At-risk kids recognized for staying in school

May 10, 1999

Maryland's TomorrowBy KIMBERLY YAKOWSKI / Staff Writer

photo: JOE CROCETTA / staff photographer

Krista Bridendolph said she had given up on school and on herself last year.

Feeling alone in dealing with personal problems and knowing her grades were too low to for her to pass to 10th grade, the 16-year-old said she didn't see much point in going to school, and so she didn't.

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During the 1997-98 school year, Bridendolph missed 87 days at North Hagerstown High School.

Things have changed a lot for her since then. Bridendolph joined the Maryland's Tomorrow program and has improved her grades, self-esteem and school attendance, missing only seven days in the current school year.

Bridendolph and students from North Hagerstown and South Hagerstown high schools participating in the Maryland's Tomorrow program were honored Monday at the Technical High School in Hagerstown.


The annual awards ceremony highlights the achievements of students in the state dropout prevention program, according to Sandy Fales, program specialist.

"They're a good bunch of kids that have overcome obstacles. Now they are riding high," said Fales.

The program invites eighth-graders with behavior typical of potential high school dropouts - poor grades and low attendance - to participate.

Participants begin the program in ninth grade and continue through graduation. Maryland's Tomorrow offers academic assistance, individual attention, special presentations on goal setting and teen issues, field trips to local businesses and incentives for achievement, said Fales.

Students wishing to further their education may be offered internships and financial assistance.

More than 100 students from both schools take part in the program, which has been offered for seven years in Washington County.

During Monday night's ceremony, Bridendolph was presented with a special award for determination and a gift certificate from Sam's Club/Wal-Mart.

"Before, I felt depressed and didn't want to go to school. Now I feel I have someone there who cares about me and helps me succeed," said Bridendolph.

She said the school's case manager, Joy Rowe, was considerate when she was troubled.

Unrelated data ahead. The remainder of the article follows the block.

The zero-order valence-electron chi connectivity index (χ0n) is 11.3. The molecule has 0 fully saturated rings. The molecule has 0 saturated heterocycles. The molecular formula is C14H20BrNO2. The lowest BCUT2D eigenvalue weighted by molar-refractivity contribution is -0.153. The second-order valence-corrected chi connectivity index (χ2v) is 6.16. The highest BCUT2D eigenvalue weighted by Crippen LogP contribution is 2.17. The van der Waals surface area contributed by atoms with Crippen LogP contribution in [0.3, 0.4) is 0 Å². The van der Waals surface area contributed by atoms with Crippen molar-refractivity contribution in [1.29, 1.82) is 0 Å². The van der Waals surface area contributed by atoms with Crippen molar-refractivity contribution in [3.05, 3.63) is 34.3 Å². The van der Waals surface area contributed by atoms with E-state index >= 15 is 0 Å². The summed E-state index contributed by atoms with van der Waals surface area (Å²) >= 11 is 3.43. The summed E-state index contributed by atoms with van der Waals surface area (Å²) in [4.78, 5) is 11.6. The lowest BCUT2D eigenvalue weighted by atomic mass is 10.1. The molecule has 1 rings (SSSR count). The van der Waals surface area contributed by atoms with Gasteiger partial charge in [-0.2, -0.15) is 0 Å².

With Rowe's help, Bridendolph said she has been able to achieve B's and C's in most of her classes.

"I brought them up gradually and worked hard," she said.

Her grades improved so much that she may now be able to graduate with her original class despite failing ninth grade initially, said Bridendolph.

"I never thought it would be possible," she said.

For Jamie Beck, 15, a sophomore at South Hagerstown High School, being part of the Maryland's Tomorrow program was a way to set goals.

"It helped me focus on what I needed to do and the classes I need to take to become a cosmetologist," she said.

She said she appreciated the emotional support she received from the program's case managers.

"They helped me cope with problems and sympathized," she said.

Just 14-years-old, Terry Rudisill had been through four Washington County schools in less than three years, before participating in Maryland's Tomorrow.

Rudisill said he was experiencing personal problems and was acting out in school.

Spending a lot of time in the principal's office didn't help his grades or his self-esteem, he said.

"I didn't like school and didn't get along with my teachers too well," he said.

With the help of case manager Patty Felix, the South Hagerstown High School freshman said he's had an attitude adjustment.

"When I first heard of the program I thought it was for slow kids but then I learned what it is really about. It helps you get through your school years and succeed in life," he said.

While Rudisill admits he is still no angel and his grades could be better, his outlook is positive.

"I'm not in as much trouble as I used to be. And now I know I have to accept responsibility for what I do and not lay blame on others," he said.

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